Author Archives: Tim Woodruff
Covid-19 presents us with an opportunity. A more equal society, more resilient to the challenges ahead, or a society ruled by power imbalances, struggling to cope with both natural and man-made disasters.
How do we keep our population healthy? From a patient perspective we don’t have a health system. From a provider’s perspective we don’t have a health system.
Australia doesn’t have a health system. We have a maze of poorly connected health services which barely manage to work together to provide health care of extremely variable quality depending on many competing variables such as income, geography, ethnicity, culture, … Continue reading
Much has been written about the problems of the Private Health Insurance (PHI) industry. Desperate attempts to make an inherently inefficient product less inefficient have been proposed. Such suggestions do nothing for the inherent unfairness of taxpayer subsidised PHI. But … Continue reading
The recent election result was a major disappointment for those interested in improving the health of the nation. The re-election of the Coalition promises an ongoing increase in support for private health insurance as the Government continues its long-term agenda of … Continue reading
Health policy reform is difficult. There are an abundance of powerful stakeholders whose number one priority is definitely not optimum health care for all Australians. But most Australians do share the view that our health care system (which isn’t really … Continue reading
The Opposition Leader has announced the biggest investment in Medicare for a generation, $2.3 billion to be spent eliminating the co-payments faced by those with cancer who see specialists, need diagnostic imaging and radiotherapy. It is also guaranteeing all new … Continue reading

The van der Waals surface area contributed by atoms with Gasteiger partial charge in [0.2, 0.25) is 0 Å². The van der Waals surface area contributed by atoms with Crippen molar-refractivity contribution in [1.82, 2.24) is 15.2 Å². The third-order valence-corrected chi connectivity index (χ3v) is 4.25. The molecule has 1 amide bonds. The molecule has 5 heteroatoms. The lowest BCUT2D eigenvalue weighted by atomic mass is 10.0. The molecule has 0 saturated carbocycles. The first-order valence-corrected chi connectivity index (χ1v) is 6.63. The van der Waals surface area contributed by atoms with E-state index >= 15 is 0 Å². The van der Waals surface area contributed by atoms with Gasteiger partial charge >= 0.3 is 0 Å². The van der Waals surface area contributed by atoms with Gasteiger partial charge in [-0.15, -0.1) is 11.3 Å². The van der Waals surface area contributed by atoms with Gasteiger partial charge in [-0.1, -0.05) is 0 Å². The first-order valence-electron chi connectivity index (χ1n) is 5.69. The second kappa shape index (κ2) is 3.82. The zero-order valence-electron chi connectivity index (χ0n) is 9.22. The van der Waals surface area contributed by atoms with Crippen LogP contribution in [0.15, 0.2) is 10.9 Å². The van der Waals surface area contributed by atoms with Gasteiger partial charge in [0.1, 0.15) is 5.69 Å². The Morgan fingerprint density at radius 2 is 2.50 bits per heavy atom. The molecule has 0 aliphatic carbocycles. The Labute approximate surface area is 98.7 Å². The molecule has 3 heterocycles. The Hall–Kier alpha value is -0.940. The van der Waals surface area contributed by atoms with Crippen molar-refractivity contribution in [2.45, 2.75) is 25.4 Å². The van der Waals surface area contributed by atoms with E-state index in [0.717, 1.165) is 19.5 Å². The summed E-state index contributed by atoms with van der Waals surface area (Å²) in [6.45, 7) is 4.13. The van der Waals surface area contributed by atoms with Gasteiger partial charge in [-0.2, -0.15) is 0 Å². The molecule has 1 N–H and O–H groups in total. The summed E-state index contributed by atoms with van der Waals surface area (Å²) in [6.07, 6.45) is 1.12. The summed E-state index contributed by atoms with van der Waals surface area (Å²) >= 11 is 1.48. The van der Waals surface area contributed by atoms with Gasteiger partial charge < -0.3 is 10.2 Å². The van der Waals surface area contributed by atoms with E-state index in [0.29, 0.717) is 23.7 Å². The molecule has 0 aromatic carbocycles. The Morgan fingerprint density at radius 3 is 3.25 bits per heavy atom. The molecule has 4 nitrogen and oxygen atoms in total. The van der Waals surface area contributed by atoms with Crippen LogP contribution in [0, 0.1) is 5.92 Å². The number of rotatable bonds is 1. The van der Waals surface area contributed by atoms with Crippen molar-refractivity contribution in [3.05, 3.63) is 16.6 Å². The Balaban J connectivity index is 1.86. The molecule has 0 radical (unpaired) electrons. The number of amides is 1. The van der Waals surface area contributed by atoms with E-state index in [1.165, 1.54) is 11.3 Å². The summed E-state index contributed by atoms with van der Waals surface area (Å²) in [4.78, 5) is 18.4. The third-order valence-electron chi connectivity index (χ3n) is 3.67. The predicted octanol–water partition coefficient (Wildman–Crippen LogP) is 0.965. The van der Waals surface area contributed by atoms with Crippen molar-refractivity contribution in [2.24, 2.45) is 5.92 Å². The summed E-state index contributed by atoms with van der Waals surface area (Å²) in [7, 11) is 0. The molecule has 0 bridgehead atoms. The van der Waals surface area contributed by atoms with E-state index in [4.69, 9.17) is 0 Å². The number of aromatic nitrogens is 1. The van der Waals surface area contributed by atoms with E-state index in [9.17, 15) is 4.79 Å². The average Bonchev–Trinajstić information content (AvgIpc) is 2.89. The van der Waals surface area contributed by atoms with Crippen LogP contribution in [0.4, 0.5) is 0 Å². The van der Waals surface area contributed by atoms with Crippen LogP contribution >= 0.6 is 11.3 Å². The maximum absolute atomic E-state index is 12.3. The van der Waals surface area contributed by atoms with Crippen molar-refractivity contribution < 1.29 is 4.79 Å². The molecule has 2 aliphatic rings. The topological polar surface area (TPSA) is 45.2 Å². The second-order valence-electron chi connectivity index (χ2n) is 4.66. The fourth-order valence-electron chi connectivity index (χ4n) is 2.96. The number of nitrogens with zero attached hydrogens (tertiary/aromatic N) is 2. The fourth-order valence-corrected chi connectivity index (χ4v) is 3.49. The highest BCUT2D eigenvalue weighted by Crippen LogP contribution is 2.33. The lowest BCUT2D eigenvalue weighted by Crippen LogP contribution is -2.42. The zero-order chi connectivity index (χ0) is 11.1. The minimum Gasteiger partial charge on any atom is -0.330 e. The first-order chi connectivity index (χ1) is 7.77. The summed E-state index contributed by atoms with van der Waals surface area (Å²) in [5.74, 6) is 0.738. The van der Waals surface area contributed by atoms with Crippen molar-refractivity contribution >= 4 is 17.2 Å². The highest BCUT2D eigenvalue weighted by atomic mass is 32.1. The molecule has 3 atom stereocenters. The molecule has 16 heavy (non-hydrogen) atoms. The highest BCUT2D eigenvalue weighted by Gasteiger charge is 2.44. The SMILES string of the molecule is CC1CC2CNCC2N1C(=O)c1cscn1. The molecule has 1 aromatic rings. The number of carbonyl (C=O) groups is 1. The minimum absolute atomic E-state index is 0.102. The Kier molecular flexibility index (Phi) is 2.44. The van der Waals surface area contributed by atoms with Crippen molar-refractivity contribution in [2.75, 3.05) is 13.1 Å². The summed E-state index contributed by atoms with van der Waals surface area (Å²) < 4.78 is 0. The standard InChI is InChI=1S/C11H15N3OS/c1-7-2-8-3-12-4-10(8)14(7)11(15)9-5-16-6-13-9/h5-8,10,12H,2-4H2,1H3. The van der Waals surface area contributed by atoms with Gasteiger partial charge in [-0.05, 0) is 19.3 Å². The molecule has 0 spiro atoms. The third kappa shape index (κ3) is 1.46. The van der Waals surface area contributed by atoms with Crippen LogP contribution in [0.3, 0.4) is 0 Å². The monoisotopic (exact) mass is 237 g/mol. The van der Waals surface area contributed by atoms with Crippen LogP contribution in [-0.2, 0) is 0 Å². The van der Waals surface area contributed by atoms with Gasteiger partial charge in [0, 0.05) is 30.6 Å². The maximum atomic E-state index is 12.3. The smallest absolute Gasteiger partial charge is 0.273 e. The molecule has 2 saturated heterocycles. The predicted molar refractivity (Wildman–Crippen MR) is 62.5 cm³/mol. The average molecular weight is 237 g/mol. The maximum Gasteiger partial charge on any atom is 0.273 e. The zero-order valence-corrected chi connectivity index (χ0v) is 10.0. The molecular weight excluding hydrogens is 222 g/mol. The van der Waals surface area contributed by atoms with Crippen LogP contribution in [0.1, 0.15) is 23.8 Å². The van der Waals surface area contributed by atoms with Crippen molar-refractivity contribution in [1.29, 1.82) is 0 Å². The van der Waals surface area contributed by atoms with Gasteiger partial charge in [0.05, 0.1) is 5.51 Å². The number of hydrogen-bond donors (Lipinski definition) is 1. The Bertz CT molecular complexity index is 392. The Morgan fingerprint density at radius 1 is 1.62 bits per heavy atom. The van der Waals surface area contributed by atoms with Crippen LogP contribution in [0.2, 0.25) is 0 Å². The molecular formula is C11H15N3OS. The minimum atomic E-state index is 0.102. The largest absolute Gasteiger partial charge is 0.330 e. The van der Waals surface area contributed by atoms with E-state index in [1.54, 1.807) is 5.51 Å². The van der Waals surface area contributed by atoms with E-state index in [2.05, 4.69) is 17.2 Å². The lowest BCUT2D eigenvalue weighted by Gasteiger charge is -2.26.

One of my patients has epilepsy. She sees a neurologist for that and he charges $200 out of pocket per visit. He has controlled her epilepsy very well. She is on a disability support pension. She believes she will get … Continue reading
ALP health spokesperson Catherine King addressed the National Press Club this week to expound Labor’s vision of health care changes if it wins office. Perhaps the highlight of the address was a restatement of Labor’s vision ‘of a truly universal … Continue reading
In 2017 I referred a patient for relatively simple orthopaedic surgery on her wrist to enable her to get back to working in a café. She had been advised that she was a category 3 patient and should be operated … Continue reading
The Federal Government has finally realised that there are major problems with its implementation of the My Health Record.
Class warfare has been with us forever. It could be called a fight for social justice. Indeed, it would seem to be integral to the stepwise progress we have made over centuries as we have moved to a society which … Continue reading
As a financially comfortable part-time medical specialist, I will be in the group receiving the highest tax cut immediately, whilst my daughters working full time at much lower income will receive about one third of that. It’s of even more … Continue reading
The inequities in the status of oral health in Australia are appalling because of a lack of political will and a resistance to recognising that all Australians deserve to receive adequate dental care. This resistance is rooted in the elitism … Continue reading
TIM WOODRUFF. A proposal for health-promoting welfare reform: could it help six million Australians?
On an almost weekly basis now I’m asked as a medical specialist to write a letter to help a patient be accepted by Centrelink as unable to work. My letter and that of the patient’s general practitioner are then assessed … Continue reading
In 1970, conservative republican US President Richard Nixon introduced a health bill into the American Congress. It passed but was defeated in the Senate. He didn’t realise it was a health bill, nor did many of his fellow politicians. It … Continue reading
The Medicare rebate freeze is one strategy in that agenda. Reducing the Federal Government’s share of public hospital funding is another. Reducing the support for public dental care is another. Promoting private health insurance in primary health care is another.